Yiddish poetry by Mani Leib and Abraham Reisen!

“Indian Summer,” by Mani Leib

My Indian Summer, like an offering,
Burns into gold and spirals of smoke.
With brown hand, I push my last
Starry ember through the ash.
Night and villages. On moonlit flutes
The crickets play a breaking music on my heart;
In white grass, by blue-washed pickets,
Gourds are yellow like the moon.
Trees —blue, waxen— in cool space shining.
Like candles, upright: men fearful before God.
Sharp in stillness, the fall of a spent leaf.
Even sharper —the worries in my step.
.
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And by Abraham Reisen “A Song”

The sweetest melody,
Your heart can sing
Keep for your autumn hour,
Not for the spring.

Glad is the blossom time
With its own tune and chime;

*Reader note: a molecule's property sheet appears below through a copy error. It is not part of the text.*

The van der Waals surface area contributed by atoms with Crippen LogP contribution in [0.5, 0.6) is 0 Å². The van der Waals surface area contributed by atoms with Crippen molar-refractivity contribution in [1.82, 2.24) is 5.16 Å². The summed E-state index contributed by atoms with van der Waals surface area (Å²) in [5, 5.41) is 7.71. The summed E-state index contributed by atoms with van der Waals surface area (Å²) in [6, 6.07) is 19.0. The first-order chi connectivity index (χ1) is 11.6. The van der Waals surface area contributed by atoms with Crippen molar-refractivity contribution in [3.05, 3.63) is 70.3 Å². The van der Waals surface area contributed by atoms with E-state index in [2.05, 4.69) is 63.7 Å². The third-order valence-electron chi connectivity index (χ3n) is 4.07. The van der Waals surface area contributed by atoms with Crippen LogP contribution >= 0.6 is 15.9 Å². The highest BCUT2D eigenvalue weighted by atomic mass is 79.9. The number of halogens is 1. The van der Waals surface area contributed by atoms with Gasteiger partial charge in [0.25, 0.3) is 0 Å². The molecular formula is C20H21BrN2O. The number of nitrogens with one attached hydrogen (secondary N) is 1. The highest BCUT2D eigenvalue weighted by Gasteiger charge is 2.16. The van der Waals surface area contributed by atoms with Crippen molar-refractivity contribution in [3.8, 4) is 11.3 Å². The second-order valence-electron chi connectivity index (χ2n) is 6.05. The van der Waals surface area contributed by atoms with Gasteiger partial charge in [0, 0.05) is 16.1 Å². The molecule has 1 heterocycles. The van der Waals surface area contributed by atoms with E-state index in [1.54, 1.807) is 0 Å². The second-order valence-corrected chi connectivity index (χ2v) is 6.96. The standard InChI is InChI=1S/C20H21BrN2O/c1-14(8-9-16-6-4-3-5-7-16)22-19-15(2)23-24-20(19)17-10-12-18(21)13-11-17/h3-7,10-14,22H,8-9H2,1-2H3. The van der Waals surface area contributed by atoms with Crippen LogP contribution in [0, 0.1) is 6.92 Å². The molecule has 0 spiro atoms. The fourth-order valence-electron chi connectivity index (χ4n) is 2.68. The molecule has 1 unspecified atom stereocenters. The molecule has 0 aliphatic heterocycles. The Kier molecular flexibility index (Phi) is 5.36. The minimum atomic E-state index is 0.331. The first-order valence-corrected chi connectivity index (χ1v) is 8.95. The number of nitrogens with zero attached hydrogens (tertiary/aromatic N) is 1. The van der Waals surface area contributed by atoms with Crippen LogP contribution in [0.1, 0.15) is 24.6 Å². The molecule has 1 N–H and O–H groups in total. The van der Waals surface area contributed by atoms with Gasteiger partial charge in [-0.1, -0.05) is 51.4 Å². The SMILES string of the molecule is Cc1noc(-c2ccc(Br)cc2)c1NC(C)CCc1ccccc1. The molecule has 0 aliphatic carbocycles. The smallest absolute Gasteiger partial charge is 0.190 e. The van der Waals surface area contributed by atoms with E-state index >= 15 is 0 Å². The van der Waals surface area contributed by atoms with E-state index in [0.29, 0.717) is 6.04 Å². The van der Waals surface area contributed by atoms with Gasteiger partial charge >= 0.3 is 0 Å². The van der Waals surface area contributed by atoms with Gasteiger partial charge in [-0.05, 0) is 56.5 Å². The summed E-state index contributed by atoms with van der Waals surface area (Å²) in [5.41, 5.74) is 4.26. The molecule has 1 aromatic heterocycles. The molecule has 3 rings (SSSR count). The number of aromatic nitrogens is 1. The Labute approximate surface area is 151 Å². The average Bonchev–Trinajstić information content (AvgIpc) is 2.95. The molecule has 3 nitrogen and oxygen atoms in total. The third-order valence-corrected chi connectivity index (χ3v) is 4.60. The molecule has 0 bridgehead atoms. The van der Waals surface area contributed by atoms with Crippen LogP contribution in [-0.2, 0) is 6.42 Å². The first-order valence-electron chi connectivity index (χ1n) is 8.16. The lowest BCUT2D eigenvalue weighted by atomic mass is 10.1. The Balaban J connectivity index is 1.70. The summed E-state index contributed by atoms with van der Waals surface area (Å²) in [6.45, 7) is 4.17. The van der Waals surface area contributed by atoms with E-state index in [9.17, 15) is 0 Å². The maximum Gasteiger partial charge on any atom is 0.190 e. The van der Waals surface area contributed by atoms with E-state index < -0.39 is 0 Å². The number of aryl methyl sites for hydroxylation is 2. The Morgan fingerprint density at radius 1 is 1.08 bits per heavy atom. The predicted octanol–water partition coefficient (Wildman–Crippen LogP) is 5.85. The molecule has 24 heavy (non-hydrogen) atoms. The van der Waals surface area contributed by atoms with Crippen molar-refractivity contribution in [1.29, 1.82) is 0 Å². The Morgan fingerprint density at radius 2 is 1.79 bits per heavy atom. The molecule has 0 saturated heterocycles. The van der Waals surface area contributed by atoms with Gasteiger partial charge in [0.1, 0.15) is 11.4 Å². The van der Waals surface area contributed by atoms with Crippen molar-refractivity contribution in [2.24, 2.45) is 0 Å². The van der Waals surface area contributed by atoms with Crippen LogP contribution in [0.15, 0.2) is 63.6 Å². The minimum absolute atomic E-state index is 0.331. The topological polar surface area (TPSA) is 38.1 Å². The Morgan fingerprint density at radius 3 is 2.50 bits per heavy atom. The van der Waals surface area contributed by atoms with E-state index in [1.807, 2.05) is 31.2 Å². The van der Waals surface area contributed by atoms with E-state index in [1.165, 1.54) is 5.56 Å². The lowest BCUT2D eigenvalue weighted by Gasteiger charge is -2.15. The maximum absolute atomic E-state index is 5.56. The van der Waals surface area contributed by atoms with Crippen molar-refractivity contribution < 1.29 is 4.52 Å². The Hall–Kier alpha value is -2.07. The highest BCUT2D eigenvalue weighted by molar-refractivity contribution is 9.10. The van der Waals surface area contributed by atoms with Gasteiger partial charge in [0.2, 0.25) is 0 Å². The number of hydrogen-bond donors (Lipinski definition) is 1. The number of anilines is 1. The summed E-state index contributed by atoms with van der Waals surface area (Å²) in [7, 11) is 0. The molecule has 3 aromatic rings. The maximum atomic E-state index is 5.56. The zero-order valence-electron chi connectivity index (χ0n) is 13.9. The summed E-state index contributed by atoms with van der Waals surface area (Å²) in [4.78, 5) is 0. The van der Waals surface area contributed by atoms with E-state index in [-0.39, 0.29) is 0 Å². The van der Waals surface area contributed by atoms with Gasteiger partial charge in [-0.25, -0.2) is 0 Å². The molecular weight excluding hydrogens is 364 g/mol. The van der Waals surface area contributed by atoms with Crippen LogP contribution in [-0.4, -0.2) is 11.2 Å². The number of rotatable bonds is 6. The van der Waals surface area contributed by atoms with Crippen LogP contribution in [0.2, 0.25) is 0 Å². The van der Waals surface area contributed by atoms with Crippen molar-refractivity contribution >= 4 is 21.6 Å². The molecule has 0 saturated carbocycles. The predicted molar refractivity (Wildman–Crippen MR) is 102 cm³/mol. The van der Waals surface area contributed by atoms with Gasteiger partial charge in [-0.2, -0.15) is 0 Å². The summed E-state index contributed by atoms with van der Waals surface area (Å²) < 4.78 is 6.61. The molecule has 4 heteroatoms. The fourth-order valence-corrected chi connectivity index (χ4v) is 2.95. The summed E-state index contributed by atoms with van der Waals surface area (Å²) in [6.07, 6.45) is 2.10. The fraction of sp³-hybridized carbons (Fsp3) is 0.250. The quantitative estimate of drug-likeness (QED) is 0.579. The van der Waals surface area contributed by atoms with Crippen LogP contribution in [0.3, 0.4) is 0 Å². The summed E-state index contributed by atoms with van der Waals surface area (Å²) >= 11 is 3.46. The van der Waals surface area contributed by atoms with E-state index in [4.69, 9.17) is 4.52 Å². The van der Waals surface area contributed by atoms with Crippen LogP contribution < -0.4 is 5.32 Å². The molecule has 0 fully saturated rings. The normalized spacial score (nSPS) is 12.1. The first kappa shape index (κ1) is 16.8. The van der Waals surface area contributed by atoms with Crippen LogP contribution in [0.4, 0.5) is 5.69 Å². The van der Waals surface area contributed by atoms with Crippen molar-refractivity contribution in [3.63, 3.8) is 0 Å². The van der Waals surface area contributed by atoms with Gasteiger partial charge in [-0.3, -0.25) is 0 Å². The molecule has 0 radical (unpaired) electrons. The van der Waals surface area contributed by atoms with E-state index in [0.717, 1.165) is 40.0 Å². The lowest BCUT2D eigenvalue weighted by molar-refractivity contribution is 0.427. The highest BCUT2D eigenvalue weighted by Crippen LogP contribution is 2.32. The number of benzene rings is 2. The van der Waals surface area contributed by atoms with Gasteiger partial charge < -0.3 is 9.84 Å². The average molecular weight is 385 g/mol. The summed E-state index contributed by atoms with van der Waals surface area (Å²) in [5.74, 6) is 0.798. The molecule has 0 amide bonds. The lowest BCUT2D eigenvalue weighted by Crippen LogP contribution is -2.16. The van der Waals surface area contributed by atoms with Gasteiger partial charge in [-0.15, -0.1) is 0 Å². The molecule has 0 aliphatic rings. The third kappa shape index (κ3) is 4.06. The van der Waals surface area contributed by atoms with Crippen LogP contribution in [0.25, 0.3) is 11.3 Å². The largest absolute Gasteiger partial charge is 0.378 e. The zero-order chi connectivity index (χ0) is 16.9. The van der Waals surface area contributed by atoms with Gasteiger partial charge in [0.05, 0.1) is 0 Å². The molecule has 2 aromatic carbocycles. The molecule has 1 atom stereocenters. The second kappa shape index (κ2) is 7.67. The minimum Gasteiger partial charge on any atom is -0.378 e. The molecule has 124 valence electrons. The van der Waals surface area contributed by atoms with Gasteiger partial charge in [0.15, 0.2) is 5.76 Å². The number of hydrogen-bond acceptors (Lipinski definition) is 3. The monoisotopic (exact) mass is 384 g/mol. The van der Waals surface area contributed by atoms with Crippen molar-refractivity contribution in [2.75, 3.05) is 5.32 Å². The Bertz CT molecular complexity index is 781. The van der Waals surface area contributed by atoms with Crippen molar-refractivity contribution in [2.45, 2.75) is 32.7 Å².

Ah, but the sunset day—
Sing it away.
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.

From: a Treasury of Yiddish Poetry edited by Irving Howe and Liezer Greenberg.
USED and NEW: http://www.abebooks.com/servlet/BookDetailsPL?bi=13535919967 

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Every land is the holy land– Watch where the branches of the willows bend! And some haikus… Black Elk, Le Guin, Issa on Friday!

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Every land is the holy land by Ursula K. Le Guin (November 2006)

From a saying of Black Elk
Watch where the branches of the willows bend
See where the waters of the rivers tend
Graves in the rock, cradles in the sand
Every land is the holy land
Here was the battle to the bitter end
Here’s where the enemy killed the friend
Blood on the rock, tears on the sand
Every land is the holy land
Willow by the water bending in the wind
Bent till it’s broken and it will not stand
Listen to the word the messengers send
Life like the broken rock, death like the sand
Every land is the holy land

.

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And some haikus for Friday by Issa:

The distant mountains
are reflected in the eye
of the dragonfly

Frog and I,
eyeball
to eyeball.

A sheet of rain.
Only one man remains among
cherry blossom shadows

What good luck!
Bitten by
this year’s mosquitoes too.